[1] The purpose of a summary judgment motion is to determine if there are any triable issues of material fact, or whether the moving party is entitled to judgment as a matter of law. (Stationers Corp. v. Dun & Bradstreet, Inc. (1965) 62 Cal. 2d 412, 417 [42 Cal. Rptr. 449, 398 P.2d 785]; Miller v. Bechtel Corp. (1983) 33 Cal. 3d 868, 874 [191 Cal. Rptr. 619, 663 P.2d 177].) The summary judgment is proper only if the affidavits in support of the moving party would be sufficient to sustain a judgment in his favor and his opponent does not by affidavit show such facts as may be deemed by the judge hearing the motion sufficient to present a triable issue. (Stationers Corp. v. Dun & Bradstreet, Inc., supra, 62 Cal.2d at p. 417.) The affidavits of the moving party are strictly construed, while those of the party opposing the motion are liberally construed. (Miller v. Bechtel, supra, 33 Cal.3d at p. 874; Stationers Corp. v. Dun & Bradstreet, Inc., supra, 62 Cal.2d at p. 417.) If the affidavits of the party opposing the motion contain factual averments within the general area of the issues framed by the pleadings, they are sufficient to make out a prima facie case. (Stalnaker v. Boeing Co. (1986) 186 Cal. App. 3d 1291, 1297 [231 Cal. Rptr. 323].) Any doubts as to [194 Cal. App. 3d 1256] the propriety of granting the motion must be resolved in favor of the party opposing the motion. (Miller v. Bechtel, supra, 33 Cal.3d at p. 874; Stationers Corp. v. Dun & Bradstreet, Inc., supra, 62 Cal.2d at p. 417.)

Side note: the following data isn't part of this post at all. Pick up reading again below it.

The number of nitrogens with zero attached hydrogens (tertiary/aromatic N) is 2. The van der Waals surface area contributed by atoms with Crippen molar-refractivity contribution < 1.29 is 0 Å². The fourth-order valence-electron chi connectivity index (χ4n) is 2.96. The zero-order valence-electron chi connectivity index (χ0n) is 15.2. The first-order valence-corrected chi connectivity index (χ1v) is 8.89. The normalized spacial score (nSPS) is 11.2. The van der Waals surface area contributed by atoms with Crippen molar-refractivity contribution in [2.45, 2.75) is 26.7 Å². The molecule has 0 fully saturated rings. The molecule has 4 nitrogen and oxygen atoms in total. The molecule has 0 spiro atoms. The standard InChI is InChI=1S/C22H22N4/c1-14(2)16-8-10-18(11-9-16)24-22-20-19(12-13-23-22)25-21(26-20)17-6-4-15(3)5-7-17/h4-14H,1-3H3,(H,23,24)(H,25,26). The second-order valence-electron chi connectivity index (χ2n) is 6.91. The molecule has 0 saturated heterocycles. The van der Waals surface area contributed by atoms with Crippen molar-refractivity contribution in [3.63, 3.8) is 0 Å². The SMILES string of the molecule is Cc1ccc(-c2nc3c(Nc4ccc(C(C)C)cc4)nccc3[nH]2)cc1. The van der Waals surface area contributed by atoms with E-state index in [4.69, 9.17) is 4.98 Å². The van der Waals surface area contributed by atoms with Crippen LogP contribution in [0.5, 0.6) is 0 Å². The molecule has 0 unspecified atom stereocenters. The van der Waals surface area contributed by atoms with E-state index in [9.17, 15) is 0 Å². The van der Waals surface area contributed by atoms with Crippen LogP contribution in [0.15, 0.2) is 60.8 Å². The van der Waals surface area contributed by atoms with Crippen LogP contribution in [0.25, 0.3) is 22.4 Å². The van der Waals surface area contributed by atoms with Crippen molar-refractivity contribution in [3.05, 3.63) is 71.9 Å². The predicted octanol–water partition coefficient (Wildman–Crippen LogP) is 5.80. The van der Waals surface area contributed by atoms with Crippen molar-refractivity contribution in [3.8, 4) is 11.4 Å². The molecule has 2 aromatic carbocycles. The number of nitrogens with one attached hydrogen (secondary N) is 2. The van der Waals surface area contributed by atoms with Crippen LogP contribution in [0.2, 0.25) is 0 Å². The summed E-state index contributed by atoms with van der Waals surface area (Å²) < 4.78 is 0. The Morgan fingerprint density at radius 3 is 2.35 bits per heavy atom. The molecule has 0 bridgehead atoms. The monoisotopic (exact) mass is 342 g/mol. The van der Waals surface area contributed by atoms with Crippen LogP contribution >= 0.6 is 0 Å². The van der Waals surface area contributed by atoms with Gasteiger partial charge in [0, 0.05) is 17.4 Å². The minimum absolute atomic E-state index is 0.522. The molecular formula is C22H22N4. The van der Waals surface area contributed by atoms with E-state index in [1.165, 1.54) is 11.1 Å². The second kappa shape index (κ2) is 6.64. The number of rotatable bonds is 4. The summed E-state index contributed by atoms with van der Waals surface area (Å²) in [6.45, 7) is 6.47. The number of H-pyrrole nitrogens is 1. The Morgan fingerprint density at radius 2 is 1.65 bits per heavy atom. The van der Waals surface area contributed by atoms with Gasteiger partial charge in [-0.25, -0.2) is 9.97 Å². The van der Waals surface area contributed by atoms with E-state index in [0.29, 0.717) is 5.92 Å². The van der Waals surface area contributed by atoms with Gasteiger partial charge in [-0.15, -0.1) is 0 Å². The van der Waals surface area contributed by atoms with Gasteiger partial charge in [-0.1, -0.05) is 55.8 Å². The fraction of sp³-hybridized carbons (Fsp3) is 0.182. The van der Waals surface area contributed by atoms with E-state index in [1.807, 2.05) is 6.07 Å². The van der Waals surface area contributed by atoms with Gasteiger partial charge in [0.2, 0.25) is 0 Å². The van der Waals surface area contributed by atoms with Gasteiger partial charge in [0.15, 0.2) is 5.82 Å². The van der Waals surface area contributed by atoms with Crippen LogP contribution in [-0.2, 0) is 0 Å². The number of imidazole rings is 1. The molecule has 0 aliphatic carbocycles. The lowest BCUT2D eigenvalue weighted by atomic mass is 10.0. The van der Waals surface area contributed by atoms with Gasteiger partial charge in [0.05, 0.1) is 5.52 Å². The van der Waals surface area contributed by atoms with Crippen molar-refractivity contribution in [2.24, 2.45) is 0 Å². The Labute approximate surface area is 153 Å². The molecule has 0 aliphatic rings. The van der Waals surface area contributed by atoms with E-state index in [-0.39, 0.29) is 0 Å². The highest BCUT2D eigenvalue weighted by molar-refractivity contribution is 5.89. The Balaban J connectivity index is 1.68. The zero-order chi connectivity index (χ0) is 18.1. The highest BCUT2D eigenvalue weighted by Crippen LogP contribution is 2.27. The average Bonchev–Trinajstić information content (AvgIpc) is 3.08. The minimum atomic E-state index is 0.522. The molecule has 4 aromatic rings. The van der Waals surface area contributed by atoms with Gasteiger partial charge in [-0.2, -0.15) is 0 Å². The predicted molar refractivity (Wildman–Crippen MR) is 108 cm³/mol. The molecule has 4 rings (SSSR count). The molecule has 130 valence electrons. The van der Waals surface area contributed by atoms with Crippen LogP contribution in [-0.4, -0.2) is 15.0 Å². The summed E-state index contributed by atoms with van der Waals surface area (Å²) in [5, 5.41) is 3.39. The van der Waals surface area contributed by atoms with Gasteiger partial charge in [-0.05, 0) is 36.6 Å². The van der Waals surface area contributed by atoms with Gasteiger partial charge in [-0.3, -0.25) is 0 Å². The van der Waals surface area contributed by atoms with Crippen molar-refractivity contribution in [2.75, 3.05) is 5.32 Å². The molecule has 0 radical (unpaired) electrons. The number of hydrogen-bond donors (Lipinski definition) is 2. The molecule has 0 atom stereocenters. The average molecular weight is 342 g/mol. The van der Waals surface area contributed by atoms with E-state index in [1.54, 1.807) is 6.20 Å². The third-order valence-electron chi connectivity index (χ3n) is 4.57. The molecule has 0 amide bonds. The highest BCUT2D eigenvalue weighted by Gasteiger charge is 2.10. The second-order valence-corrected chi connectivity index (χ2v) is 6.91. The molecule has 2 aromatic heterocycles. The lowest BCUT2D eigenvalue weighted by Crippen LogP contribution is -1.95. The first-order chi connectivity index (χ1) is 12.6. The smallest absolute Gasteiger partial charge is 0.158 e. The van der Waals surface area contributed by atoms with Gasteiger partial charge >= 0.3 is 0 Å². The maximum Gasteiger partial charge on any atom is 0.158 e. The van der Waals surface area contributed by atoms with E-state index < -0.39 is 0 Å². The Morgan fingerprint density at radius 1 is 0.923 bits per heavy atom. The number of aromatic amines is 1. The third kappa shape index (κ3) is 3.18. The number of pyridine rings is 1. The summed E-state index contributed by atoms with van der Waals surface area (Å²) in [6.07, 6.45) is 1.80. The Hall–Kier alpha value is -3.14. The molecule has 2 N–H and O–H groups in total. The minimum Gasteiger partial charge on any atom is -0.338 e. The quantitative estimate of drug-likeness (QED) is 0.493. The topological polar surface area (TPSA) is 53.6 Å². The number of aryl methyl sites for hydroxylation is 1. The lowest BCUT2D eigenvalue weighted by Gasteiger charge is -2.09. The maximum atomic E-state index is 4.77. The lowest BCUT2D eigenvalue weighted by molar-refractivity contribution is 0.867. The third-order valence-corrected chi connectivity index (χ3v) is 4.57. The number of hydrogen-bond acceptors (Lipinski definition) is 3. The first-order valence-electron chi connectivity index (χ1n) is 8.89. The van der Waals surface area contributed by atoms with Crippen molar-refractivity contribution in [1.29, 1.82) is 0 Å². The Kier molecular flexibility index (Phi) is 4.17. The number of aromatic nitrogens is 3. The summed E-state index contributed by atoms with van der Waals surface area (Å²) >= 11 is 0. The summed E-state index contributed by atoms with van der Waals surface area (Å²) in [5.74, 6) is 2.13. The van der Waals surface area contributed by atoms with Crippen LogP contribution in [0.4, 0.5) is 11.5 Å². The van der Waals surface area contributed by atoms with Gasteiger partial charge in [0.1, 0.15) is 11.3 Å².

In the instant case, McKellar relied upon section 337.15 as a complete defense to the claims brought by Cascade. Section 337.15 is a 10-year statute of limitations barring damage actions against developers of real property brought for latent deficiencies or property damage. (Barnhouse v. City of Pinole (1982) 133 Cal. App. 3d 171, 186 [183 Cal. Rptr. 881].) [2] The purpose of the statute is to prevent liability of indefinite duration from impinging on the work of contractors and developers. (See Regents of University of California v. Hartford Acc. & Indem. Co. (1978) 21 Cal. 3d 624, 633, fn. 2 [147 Cal. Rptr. 486, 581 P.2d 197].) On its face, Cascade's action appears to be barred by the statute of limitations since it filed its complaint 10 years and 1 month after the date of substantial completion of the condominium project. fn. 3 (§ 337.15.)

McKellar filed its notice of completion on July 13, 1973, but Cascade did not bring its action until August 12, 1983, which was one month too late. [3] However, statutes of limitations are not so rigid that under certain circumstances principles of equity and justice will not allow them to be extended. (Kleinecke v. Montecito Water Dist. (1983) 147 Cal. App. 3d 240, 247 [195 Cal. Rptr. 58].) Since section 337.15 is an ordinary statute of limitations (Regents of University of California v. Hartford Acc. & Indem. Co., supra, 21 Cal.3d at p. 642), it is subject to the same rules which toll other statutes of limitations. Thus, any event which tolls the limitation period contained in section 337.15 will effectively extend the statutory period for the amount of time it was tolled.

[4] The dispositive issue is whether the statute of limitations set forth by section 337.15 was tolled or suspended during this "period of repair." Clear authority establishes that repairs, such as those undertaken by McKellar and Hutchison, toll statutes of limitations as a matter of law. (Mack v. Hugh W. Comstock Associates (1964) 225 Cal. App. 2d 583, 589-590 [37 Cal. Rptr. 466]; Aced v. Hobbs-Sesack Plumbing Co. (1961) 55 Cal. 2d 573, 585 [12 Cal. Rptr. 257, 360 P.2d 897]; Southern Cal. Enterprises v. Walter & Co. (1947) 78 Cal. App. 2d 750, 755 [178 P.2d 785].) [194 Cal. App. 3d 1257]